For organizations that are selecting a container management solution, it’s important to understand a given solution in combination with the vendor that provides that solution. This is because each container management provider offers a variety of additional features and tools that play a key role in determining the nature of their container management solution.
However, clearly the process of choosing a container management solution must revolve around the specific features of a given solution. These may include:
- Automated rollouts and rollbacks
- System health monitoring
- Scaling and flexibility
- Management capabilities
- The ability to integrate containers with existing hardware and software. Although containers are agnostic – they work across many different environments – there are limitations. For example, Windows and Linux containers are not interoperable.
- A platform that handles containers and microservices.
Numerous companies offer solutions and platforms in the container management space. Below are listed the top eight top vendors/solutions. All of these products and platforms have been widely deployed in the enterprise. We’ve selected these vendors based on the reputations of their products, the breadth and depth of the features they deliver, analyst reviews, customer testimonials and other independent research.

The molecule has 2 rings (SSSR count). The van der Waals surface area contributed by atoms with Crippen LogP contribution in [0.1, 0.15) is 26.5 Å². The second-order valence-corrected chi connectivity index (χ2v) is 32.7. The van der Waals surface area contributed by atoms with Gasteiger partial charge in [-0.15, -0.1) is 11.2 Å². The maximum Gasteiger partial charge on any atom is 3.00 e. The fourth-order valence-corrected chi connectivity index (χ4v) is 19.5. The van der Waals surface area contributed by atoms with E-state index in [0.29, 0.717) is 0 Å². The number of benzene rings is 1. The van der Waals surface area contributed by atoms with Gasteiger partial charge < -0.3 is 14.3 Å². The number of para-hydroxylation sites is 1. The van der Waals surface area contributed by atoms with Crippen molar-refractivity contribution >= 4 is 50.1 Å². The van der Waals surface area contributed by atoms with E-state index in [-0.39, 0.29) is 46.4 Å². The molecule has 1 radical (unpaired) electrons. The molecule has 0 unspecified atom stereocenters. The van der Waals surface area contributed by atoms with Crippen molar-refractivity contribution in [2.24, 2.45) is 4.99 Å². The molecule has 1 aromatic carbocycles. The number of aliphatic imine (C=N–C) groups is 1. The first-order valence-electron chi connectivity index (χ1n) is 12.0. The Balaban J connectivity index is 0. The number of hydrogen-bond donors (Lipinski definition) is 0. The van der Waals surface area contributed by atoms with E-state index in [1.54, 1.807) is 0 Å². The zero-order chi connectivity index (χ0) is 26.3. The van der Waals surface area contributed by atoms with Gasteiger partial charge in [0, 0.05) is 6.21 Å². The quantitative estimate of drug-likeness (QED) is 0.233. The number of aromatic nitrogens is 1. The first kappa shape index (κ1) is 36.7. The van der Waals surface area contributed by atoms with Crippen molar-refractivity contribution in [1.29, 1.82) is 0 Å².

- AWS Elastic Container Service (ECS)
- Azure Kubernetes Service (AKS)
- Diamanti D10
- Google GKE
- Hyper-V Containers
Amazon ECS supports Docker containers and its own proprietary Fargate technology. ECS is a highly scalable platform allows users to install and operate their own container orchestration software, manage and scale a cluster of virtual machines, or schedule containers on those virtual machines.